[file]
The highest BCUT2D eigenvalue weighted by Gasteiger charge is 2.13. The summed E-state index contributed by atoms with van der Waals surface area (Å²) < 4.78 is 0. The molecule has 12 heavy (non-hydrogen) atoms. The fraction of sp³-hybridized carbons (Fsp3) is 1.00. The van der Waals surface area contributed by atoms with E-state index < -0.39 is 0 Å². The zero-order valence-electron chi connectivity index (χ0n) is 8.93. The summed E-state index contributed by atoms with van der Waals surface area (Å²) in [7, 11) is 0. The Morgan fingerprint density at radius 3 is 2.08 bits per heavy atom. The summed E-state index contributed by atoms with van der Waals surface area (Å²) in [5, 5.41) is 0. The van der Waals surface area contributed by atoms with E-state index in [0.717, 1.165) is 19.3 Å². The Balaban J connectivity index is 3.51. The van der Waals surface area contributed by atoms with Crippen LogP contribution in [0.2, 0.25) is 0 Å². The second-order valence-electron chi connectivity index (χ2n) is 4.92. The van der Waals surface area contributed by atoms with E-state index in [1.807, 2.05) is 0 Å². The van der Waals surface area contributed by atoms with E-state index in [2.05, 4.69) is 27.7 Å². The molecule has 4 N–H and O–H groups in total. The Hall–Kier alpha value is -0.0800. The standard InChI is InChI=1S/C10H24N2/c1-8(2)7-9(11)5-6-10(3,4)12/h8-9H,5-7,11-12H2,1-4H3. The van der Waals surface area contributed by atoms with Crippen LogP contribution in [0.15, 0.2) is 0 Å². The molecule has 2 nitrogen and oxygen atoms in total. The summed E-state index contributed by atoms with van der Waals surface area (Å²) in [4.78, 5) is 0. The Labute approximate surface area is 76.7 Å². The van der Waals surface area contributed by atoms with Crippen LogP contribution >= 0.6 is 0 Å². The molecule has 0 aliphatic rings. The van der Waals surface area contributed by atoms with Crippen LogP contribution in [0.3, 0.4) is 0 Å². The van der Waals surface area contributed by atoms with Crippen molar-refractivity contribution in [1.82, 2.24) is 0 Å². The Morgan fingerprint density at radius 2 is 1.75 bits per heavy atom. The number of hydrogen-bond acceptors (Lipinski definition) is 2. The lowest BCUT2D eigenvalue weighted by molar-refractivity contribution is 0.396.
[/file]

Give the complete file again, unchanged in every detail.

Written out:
The highest BCUT2D eigenvalue weighted by Gasteiger charge is 2.13. The summed E-state index contributed by atoms with van der Waals surface area (Å²) < 4.78 is 0. The molecule has 12 heavy (non-hydrogen) atoms. The fraction of sp³-hybridized carbons (Fsp3) is 1.00. The van der Waals surface area contributed by atoms with E-state index < -0.39 is 0 Å². The zero-order valence-electron chi connectivity index (χ0n) is 8.93. The summed E-state index contributed by atoms with van der Waals surface area (Å²) in [7, 11) is 0. The Morgan fingerprint density at radius 3 is 2.08 bits per heavy atom. The summed E-state index contributed by atoms with van der Waals surface area (Å²) in [5, 5.41) is 0. The van der Waals surface area contributed by atoms with E-state index in [0.717, 1.165) is 19.3 Å². The Balaban J connectivity index is 3.51. The van der Waals surface area contributed by atoms with Crippen LogP contribution in [0.2, 0.25) is 0 Å². The second-order valence-electron chi connectivity index (χ2n) is 4.92. The van der Waals surface area contributed by atoms with E-state index in [1.807, 2.05) is 0 Å². The van der Waals surface area contributed by atoms with E-state index in [2.05, 4.69) is 27.7 Å². The molecule has 4 N–H and O–H groups in total. The Hall–Kier alpha value is -0.0800. The standard InChI is InChI=1S/C10H24N2/c1-8(2)7-9(11)5-6-10(3,4)12/h8-9H,5-7,11-12H2,1-4H3. The van der Waals surface area contributed by atoms with Crippen LogP contribution in [0.15, 0.2) is 0 Å². The molecule has 2 nitrogen and oxygen atoms in total. The summed E-state index contributed by atoms with van der Waals surface area (Å²) in [4.78, 5) is 0. The Labute approximate surface area is 76.7 Å². The van der Waals surface area contributed by atoms with Crippen LogP contribution >= 0.6 is 0 Å². The molecule has 0 aliphatic rings. The van der Waals surface area contributed by atoms with Crippen LogP contribution in [0.3, 0.4) is 0 Å². The van der Waals surface area contributed by atoms with Crippen molar-refractivity contribution in [1.82, 2.24) is 0 Å². The Morgan fingerprint density at radius 2 is 1.75 bits per heavy atom. The number of hydrogen-bond acceptors (Lipinski definition) is 2. The lowest BCUT2D eigenvalue weighted by molar-refractivity contribution is 0.396.